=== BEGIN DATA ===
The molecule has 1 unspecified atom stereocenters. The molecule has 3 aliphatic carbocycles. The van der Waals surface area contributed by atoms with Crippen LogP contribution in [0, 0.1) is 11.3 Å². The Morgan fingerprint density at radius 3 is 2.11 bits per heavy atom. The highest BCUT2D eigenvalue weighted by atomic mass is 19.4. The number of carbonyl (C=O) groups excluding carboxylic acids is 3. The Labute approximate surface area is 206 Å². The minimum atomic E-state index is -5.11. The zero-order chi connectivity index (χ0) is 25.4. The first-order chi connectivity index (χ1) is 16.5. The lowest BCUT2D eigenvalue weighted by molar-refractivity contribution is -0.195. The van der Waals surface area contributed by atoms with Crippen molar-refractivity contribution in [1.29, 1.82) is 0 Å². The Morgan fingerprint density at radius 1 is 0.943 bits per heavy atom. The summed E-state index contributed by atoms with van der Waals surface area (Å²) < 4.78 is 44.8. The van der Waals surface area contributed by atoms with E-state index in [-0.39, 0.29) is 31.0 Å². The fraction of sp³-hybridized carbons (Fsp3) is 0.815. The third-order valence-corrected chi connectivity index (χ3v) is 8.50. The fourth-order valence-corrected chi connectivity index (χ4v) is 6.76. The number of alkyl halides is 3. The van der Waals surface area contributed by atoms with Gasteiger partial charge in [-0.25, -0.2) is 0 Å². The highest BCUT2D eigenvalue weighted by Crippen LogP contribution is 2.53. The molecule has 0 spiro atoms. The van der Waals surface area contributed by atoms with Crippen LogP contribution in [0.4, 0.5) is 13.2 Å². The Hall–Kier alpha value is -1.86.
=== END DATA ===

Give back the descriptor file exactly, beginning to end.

The molecule has 1 unspecified atom stereocenters. The molecule has 3 aliphatic carbocycles. The van der Waals surface area contributed by atoms with Crippen LogP contribution in [0, 0.1) is 11.3 Å². The Morgan fingerprint density at radius 3 is 2.11 bits per heavy atom. The highest BCUT2D eigenvalue weighted by atomic mass is 19.4. The number of carbonyl (C=O) groups excluding carboxylic acids is 3. The Labute approximate surface area is 206 Å². The minimum atomic E-state index is -5.11. The zero-order chi connectivity index (χ0) is 25.4. The first-order chi connectivity index (χ1) is 16.5. The lowest BCUT2D eigenvalue weighted by molar-refractivity contribution is -0.195. The van der Waals surface area contributed by atoms with Crippen molar-refractivity contribution in [1.29, 1.82) is 0 Å². The Morgan fingerprint density at radius 1 is 0.943 bits per heavy atom. The summed E-state index contributed by atoms with van der Waals surface area (Å²) < 4.78 is 44.8. The van der Waals surface area contributed by atoms with E-state index in [-0.39, 0.29) is 31.0 Å². The fraction of sp³-hybridized carbons (Fsp3) is 0.815. The third-order valence-corrected chi connectivity index (χ3v) is 8.50. The fourth-order valence-corrected chi connectivity index (χ4v) is 6.76. The number of alkyl halides is 3. The van der Waals surface area contributed by atoms with Gasteiger partial charge in [-0.25, -0.2) is 0 Å². The highest BCUT2D eigenvalue weighted by Crippen LogP contribution is 2.53. The molecule has 0 spiro atoms. The van der Waals surface area contributed by atoms with Crippen LogP contribution in [0.4, 0.5) is 13.2 Å². The Hall–Kier alpha value is -1.86.